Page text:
Mental Health and the Black Community
Juneteenth commemorates the end of slavery in the United States and it’s observed as a federal holiday on June 19th. Although the upcoming holiday marks the emancipation of the involuntary institution, racial disparities, injustices, and systemic racism still exist. Along with these obstacles come mental health issues.
Progress takes time—a collective effort, a paradigm shift. Humanity comes with its set of struggles and rewards by itself, but the challenges brought on by cultural and racial distinctions pose a unique and supplementary struggle reserved for the unprivileged minority. Perhaps this is what plays a significant role in mental health issues amongst many in the Black community.
Black adults in the United States are more likely than their white counterparts to report ongoing symptoms of emotional distress. This includes hopelessness, sadness, and feeling like everything is an effort, according to the Health and Human Services Office of Minority Health.
“Everything is an effort” is not an entitlement complaint or a sign of apathy. Rather, in this instance, it alludes to the added emotional or physical energy exerted by a Black individual that a white individual may not experience to carry out the same task.
For example, imagine walking into an office for a job interview. A Black individual enters the environment where many of the individuals in the office are white, including the individual interviewing them.
A person of color may overthink how they are potentially being perceived by individuals who belong to a race that historically already has preconceptions about who they are. The office staff is not necessarily pre-judging the person of color, but the POC behaves the way they do based upon their past experience. A white candidate under the same circumstances would not exert the same energy when it comes to race, as their thoughts of racial inequality tend to not be their common personal experience.
African American mental health statistics:
- Mental health status is impacted by poverty. Black Americans living below poverty compared to Black Americans living more than twice above the poverty level, are two times as likely to report serious psychological distress.
- Suicide was the second leading cause of death amongst Black Americans between the ages of 15-24 in 2019.
- In 2019, Black females in high school were 60% more likely to attempt suicide in comparison to white females within the same educational group.
- 3.4% of Black Americans have an illicit substance use disorder in comparison to 3% of the general American population.
- 6.9% of Black Americans have a substance use disorder, slightly lower in comparison to the 7.4% of the general American population.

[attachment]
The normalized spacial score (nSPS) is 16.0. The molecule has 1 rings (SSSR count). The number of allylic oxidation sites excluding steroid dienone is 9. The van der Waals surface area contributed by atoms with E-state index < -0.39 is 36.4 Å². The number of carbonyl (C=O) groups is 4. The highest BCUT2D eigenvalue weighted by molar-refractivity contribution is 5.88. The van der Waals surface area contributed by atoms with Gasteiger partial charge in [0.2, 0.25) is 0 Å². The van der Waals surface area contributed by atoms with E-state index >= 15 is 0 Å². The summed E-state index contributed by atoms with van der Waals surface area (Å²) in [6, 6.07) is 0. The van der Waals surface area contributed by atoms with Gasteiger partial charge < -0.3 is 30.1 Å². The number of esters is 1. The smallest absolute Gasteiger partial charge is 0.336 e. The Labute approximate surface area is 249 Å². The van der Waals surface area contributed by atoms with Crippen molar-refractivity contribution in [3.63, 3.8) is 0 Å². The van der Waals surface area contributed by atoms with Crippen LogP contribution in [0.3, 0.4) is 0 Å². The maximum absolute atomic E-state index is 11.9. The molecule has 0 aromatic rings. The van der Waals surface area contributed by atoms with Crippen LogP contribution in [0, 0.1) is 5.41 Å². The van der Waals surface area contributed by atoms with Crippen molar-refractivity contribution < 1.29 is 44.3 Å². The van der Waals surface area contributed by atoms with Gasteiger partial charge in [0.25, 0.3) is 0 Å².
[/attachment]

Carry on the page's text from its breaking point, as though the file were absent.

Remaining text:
If you’re struggling with mental health conditions, as well as alcohol or substance misuse, there are resources for you. American Addiction Centers (AAC) is a nationwide leader in addiction treatment and is an inclusive provider of care for all under licensed medical professionals. We provide both inpatient and outpatient treatment options. You’re not alone. Please reach out to get the help that you need.
Potential Causes of Mental Health Conditions in Black Americans
Ideally, living in the United States of America provides the path to whatever dream your mind can conceive and your efforts can create. That’s why many are drawn to this country: that coveted American dream. To be willing to work tirelessly for a life that you perceive as the one you want to experience. However, we do have our challenges to contend with. Racism and mental health conditions are two of them.
Inequity, racism, and discrimination can greatly impact an individual’s mental health. Being perceived or treated as “less than” due to the pigment in one’s skin can be stressful and even traumatic in some instances.
According to a study published by the American Psychological Association, perceived racism may cause mental health symptoms. It could contribute to physical health inequities between Black Americans and other communities in the U.S.
The psychological responses to racism resemble responses to trauma, “which is psychological distress expressed as physical pain; interpersonal sensitivity; and anxiety.”
So, what are the solutions?
We can’t force groups of people to like each other. We can’t force people to be kind. Likewise, we can’t force our personal beliefs on others. But we can at least all agree that what every last person wants is the ability to feel safe, to feel loved and valued, to have food, clean drinking water, clothing, and shelter, and the right to pursue their own path to happiness as long as it doesn’t infringe on the physical livelihood and ability for others to thrive in their own right.
If we can at least agree on that, we have common ground. And with this, we can start a dialogue, which will inevitably lead to action, and then a paradigm shift. Juneteenth is just one day out of the year to honor and celebrate freedom for Black Americans. But let’s celebrate everyone, every day.
If you find yourself battling substance misuse and a co-occurring mental health condition such depression, anxiety, or post-traumatic stress disorder, you’re not alone. AAC provides treatment with a compassionate medical staff to help individuals. If you’re currently struggling, please reach out to get the help you need today.